If the food corporations are engaging in unethical conduct?
What can the consumers(meaning us) do to modify their behavior? Not saying that we're all consumers of the fast food restaurants or anything like that.
Can the conduct of an individual have an impact on a company's practices? Why is a company most likely to change its conduct? To generate public goodwill? To respond to its employees' concerns? To address diminishing profits?
PS: I am mainly interested in hearing the reason(s) to why you think that way.
- ironmongooseLv 61 decade agoFavorite Answer
Haha, I saw the header and thought it was kind of weird that this was in psychology, but when I read through the question, I realized you actually had a very thoughtful question here.
Yes, it's well known that big food companies do things that are unethical: their processes are unsustainable and polluting, they bully small farmers, and many of their labour practices are disgusting (e.g. safety in slaughterhouses).
Not all large food companies are completely heartless, but most of them do at least a few things which most people would find objectionable.
So how can we use b-mod to change this?
Well, let me be honest. "Don't buy their product" isn't going to cut it. Any individual is too small. Even if you raise a stink with your friends and family and they grudgingly agree to boycott Del Monte, Wendy's, AND Chinese shrimp, the companies will not feel the difference in their profits.
I'm not saying you shouldn't eat ethically. I'm saying it's not enough to change their behaviour.
Punishing the companies who do wrong (from a psychology point of view it could also be negative reinforcement or extinction depending on how you think about it) requires some more organized advocacy.
One method is organized boycotts that mobilize thousands of consumers by publicizing the companies' wrongdoing. When guys write exposes about factory farming and go on the radio about it, that's great. You can help promote awareness about these issues.
The other piece to that, is raising a stink with the companies themselves. When you use b-mod on an 8-year-old boy, you tell him what you're doing and why, and what you want him to do. In the same way, you have to let the companies know (over and over) why you're trying to deliberately trying to hurt their bottom line, or they're unlikely to change.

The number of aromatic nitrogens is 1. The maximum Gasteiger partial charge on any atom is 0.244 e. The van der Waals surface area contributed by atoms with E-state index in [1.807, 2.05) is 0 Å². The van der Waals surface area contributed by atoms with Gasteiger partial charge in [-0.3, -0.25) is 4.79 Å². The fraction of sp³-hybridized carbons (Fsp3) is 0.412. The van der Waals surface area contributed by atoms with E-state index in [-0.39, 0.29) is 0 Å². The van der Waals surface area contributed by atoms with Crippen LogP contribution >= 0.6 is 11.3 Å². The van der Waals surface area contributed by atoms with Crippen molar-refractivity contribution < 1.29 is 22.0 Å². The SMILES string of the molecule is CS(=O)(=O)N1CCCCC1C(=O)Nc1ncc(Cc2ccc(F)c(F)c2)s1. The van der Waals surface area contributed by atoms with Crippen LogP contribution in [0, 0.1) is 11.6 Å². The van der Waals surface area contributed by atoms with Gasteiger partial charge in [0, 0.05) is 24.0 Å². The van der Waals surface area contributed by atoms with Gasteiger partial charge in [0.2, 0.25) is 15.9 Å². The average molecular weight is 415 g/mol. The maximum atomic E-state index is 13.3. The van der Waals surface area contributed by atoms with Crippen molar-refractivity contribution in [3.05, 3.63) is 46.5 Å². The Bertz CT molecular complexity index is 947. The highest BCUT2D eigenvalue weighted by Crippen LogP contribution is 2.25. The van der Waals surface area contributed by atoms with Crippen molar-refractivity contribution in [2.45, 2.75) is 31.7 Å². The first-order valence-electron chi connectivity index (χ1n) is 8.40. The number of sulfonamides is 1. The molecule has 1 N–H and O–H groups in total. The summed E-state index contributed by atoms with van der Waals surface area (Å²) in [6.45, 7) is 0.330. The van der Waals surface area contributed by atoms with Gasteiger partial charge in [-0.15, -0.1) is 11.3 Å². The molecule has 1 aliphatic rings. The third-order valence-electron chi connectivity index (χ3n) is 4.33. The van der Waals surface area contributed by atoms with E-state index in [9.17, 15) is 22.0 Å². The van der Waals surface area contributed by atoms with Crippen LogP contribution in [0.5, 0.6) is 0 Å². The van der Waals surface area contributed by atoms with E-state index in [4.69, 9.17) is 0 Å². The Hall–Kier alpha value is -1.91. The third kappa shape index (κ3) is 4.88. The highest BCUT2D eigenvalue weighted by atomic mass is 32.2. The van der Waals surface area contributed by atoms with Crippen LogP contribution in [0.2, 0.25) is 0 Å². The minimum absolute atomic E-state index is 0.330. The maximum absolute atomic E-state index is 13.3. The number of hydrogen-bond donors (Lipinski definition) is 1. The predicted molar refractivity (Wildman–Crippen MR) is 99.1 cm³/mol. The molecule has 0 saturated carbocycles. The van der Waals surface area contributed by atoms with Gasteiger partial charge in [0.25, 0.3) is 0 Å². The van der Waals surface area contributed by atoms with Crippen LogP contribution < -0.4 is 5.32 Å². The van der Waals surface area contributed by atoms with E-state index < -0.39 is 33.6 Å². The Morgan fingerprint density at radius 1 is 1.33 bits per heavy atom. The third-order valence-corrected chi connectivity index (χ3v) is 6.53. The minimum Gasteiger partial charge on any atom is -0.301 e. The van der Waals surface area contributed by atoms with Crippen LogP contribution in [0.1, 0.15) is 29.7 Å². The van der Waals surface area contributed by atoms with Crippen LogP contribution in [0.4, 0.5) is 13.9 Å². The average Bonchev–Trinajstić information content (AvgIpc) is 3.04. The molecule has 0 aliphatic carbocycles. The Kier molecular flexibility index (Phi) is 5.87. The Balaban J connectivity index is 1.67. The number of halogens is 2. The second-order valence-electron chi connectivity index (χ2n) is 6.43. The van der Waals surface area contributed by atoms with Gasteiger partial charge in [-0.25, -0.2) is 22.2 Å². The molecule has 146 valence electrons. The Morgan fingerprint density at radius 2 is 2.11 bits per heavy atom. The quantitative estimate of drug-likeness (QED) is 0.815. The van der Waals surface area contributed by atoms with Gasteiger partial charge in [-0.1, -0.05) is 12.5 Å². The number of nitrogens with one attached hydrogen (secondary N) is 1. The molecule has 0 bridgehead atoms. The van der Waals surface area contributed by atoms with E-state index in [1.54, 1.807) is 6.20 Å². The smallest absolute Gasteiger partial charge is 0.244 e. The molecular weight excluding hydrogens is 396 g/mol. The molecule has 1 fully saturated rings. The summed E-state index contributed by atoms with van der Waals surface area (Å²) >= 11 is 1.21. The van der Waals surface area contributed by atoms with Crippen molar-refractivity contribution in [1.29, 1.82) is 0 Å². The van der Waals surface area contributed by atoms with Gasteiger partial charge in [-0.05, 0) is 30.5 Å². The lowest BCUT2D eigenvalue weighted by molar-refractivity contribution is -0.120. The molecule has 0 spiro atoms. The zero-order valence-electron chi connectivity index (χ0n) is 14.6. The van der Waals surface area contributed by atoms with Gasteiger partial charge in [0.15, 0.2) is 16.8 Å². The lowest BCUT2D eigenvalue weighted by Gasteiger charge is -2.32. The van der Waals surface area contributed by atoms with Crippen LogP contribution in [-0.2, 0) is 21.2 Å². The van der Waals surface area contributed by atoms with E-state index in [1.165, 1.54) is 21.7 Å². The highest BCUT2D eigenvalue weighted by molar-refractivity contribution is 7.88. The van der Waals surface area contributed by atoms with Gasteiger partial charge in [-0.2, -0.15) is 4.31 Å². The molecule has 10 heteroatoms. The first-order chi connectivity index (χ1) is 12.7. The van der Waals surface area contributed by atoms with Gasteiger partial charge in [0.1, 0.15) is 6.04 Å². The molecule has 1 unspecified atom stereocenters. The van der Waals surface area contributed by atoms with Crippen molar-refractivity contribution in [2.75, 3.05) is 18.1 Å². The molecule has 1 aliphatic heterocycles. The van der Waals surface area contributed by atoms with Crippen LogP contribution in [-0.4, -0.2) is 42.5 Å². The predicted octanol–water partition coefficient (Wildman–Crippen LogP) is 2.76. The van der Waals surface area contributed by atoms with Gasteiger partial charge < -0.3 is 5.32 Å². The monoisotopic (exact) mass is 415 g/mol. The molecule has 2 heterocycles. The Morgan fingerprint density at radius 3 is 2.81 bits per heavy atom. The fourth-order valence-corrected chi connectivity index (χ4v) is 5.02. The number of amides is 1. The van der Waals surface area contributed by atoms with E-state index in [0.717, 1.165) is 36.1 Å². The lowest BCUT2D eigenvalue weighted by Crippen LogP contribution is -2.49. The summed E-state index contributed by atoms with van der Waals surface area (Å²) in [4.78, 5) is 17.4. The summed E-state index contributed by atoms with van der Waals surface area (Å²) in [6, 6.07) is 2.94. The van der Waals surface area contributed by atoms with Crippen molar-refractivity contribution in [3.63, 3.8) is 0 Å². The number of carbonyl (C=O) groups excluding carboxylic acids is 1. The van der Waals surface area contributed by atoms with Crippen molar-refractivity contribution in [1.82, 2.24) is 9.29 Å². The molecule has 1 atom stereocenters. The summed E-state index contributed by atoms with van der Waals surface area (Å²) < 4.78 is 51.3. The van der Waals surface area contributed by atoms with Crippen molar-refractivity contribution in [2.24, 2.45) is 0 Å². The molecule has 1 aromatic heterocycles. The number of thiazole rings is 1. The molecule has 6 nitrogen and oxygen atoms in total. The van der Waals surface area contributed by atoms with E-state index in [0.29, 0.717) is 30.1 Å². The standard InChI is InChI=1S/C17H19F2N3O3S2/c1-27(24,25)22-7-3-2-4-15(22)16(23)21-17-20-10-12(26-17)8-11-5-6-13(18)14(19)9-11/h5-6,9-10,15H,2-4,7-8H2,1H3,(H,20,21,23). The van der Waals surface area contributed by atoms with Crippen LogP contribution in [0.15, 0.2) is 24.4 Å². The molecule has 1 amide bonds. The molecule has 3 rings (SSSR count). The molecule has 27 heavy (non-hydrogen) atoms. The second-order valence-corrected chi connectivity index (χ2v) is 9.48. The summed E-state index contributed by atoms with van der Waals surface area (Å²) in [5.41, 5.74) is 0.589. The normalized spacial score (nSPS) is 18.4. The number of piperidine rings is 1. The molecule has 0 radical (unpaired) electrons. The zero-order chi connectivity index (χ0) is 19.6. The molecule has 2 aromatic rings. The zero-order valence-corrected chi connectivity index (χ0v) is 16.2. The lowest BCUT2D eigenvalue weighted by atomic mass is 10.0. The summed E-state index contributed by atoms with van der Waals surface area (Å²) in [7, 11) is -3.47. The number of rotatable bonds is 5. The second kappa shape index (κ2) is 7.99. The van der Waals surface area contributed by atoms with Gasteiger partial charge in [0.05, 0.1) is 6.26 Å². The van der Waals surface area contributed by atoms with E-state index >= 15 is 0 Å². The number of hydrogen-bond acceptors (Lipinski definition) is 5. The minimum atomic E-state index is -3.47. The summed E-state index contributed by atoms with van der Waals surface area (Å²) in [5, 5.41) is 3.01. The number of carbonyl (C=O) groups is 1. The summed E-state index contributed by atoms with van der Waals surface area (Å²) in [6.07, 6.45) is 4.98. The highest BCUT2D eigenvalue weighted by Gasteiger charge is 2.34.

Like the 8 year old, their first response will be to "greenwash"--to pretend to change while carrying out business as usual. Expose the greenwashing, and maintain the behavioural contingency (withholding the reinforcer--paying clients). Then maybe you'll see a change.
The other method is punishment. Mainly, law enforcement. Remember that in a democracy, you and I run the country. We just have to get the 10-300 million other people who run the country (depending on the particular country you live in) to see our point. If we can legislate and consistently enforce some good, fair, tough laws about food safety, marketing, pollution, etc. then the companies are likely to change their behaviour.
It's really just like trying to change the behaviour of an 8-year-old.Source(s): For more on Ethical Eating: http://jessechan.ca/news/20070904 Fast Food Nation read the chapter on strawberry farming in Reefer Madness
- 1 decade ago
You're right, it's not just fast food. I'm sure there are other abuses, but here's one that bothers me. Ever research the ingredients in most of the foods you eat? Just about everything, unless it's organic, has some nasty chemical--whether it's trans fat (hydrogenated oil), MSG (autolyzed, hydrolyzed, modified), or artificial sweetners to name a few culprits. What will it take? Boycotting nonorganic products? Flooding the businesses with petitions, emails, and letters demanding these nasty ingredients be taken out? Writing to the state legislature? Complaining to the FDA or some other food organization? I don't know what the answer is, but if thousands of people ban together for a good cause, that's gotta make some waves.
- 1 decade ago
I have a problem with gluten and learned to shop around the grocery store and not down the aisles where the pre-processed stuff is, and i am now doing better, however i am a member of a support group for this and we do call food companies and ask for clarification on ingredients, and ask for gluten free food from all food companies, we will also write letters,boycot, and trade stories/experiences from grocery stores/restaurants/fast food places/and brand specific items. We have found that most will change their product when they understand there are a vast number of americans with ibs,celiac disease,diabetes, etc. that want to eat and purchase their products, but only if they change the ingredients.
- Anonymous1 decade ago
Being that I have not stepped into a fast food restaurant in 10 years, My thoughts and reason would be that they could all disappear and I would not care.